Few can argue that the U.S. does not have a problem with structurally deficient bridges. All they have to do is look at the tragic collapse of the I-35W bridge, which claimed 13 lives in August 2007 in Minneapolis.
The author of a “white paper” on emerging inspection technology is confident that an argument can be made about the exact number of bridges being classified as deficient and what to do about them.
Peter Vanderzee is the president and CEO of Lifespan Technologies, a company that develops sensory technology, which he hopes will help engineers predict and avoid tragedies like the Minneapolis collapse. Vanderzee says up to 40 percent of bridges classified as “structurally deficient” may be misdiagnosed based on the current method of inspection.
“The problem as it’s understood in Washington, DC, today is not well defined,” Vanderzee told Land Line on Monday, Nov. 24.
“That’s principally caused by the fact that the federal government and the states use a 37-year-old visual inspection protocol to determine the condition of the bridges across the country.”
Vanderzee says visual inspections and written reports can vary from inspector to inspector and may lead to unnecessary weight restrictions being placed on bridges.
Federal Highway Administration officials said in 2006 that the U.S. had more than 73,700 structurally deficient bridges. Recent estimates put the number at about 77,000.
Vanderzee believes sensory technology can someday replace the 37-year-old “status quo” method of inspecting bridges, and that could benefit truckers who have to bear the brunt of load limits and detours.
For a price much lower than full-on rehabilitation or replacement, Vanderzee believes a vast number of bridges can be shored up and have their weight limits increased.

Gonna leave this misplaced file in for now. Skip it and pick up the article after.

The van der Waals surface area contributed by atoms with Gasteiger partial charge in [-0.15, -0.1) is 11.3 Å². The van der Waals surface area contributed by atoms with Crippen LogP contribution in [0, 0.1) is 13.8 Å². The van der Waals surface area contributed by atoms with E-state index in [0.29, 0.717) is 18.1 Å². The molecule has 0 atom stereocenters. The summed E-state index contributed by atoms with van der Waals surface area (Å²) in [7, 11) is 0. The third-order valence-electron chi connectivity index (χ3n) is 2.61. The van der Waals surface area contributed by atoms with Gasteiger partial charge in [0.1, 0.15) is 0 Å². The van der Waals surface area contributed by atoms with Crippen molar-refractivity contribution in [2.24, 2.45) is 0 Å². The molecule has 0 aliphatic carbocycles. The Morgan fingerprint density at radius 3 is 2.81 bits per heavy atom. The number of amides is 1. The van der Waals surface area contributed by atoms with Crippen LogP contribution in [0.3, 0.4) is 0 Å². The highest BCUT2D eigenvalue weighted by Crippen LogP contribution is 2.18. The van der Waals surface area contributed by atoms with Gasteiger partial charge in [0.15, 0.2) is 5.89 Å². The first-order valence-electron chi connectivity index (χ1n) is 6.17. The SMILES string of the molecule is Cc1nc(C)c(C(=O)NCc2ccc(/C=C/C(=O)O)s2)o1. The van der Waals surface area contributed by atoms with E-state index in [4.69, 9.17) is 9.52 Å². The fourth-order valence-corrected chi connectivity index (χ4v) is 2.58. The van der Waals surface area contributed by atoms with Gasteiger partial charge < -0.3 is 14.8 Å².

“Anytime a load posting is removed and detours are removed, the truckers can take more direct routes and save money,” Vanderzee said.
“If a bridge is posted and there’s a detour that is required, or it’s structurally deficient, we think the use of better technology would be employed at that point, and then the owners can understand the real problems with their structure and take action.”
Members of Congress are already looking for solutions to the bridge problem and are likely to incorporate some sort of technology-driven inspection process into the next large-scale transportation funding package due to be written in 2009.
U.S. Rep. James Oberstar, D-MN, who chairs the House Transportation and Infrastructure Committee, introduced a bill in 2007 in response to the Minneapolis collapse. The bill called for employing technology to sense changes in bridge structures and give engineers a better idea about when it’s time to shut the bridge down for repair or replacement.
Oberstar’s bill stalled in the Senate as the 110th Congress broke for the fall elections.
The next Congress will have to start over again with any bills that did not make the cut by the end of the 110th session, said Mike Joyce, legislative affairs director for the Owner-Operator Independent Drivers Association.
“The likelihood is pretty high that the new Congress will take up a bridge bill,” Joyce said. “Does it become part of the reauthorization bill? Likely.”
Joyce has met Vanderzee and has read the white paper titled “A Better Way to Fix Our National Bridge Problem.”
“It’s certainly something that we’ve advocated for,” Joyce said. “We would like to see a better analysis and a better use of technology when it comes to the maintenance of our roads and bridges, and technology like his offers some of those solutions.”
Vanderzee recently presented his paper to Federal Highway Administrator Tom Madison and submitted it to Oberstar’s committee as testimony on the issue of road and bridge funding.
Vanderzee’s technological solution is a small sensor that detects the slightest change in bridge characteristics. It supplies data that engineers can analyze in a quantitative manner, rather than rely on subjective reports.
Vanderzee tested the technology on 10 short-span bridges selected by the Georgia Department of Transportation because they had weight restrictions or were candidates for costly replacement.
“Two of the 10 bridges tested did not need weight restrictions,” Vanderzee said. “Another two could have increased load-bearing weight with minimal costs between $10,000 and $40,000.”
Vanderzee said if that formula were used in other states, somewhere between 20 percent and 40 percent of structurally deficient bridges could be reclassified or shored up for minimal cost.
“If that’s true, we’re using way too much diesel fuel,” he said. “Truckers are spending way too much money. They could get more done in less time if the state DOTs and counties and others that own these bridges would implement better technology.”
– By David Tanner, staff writer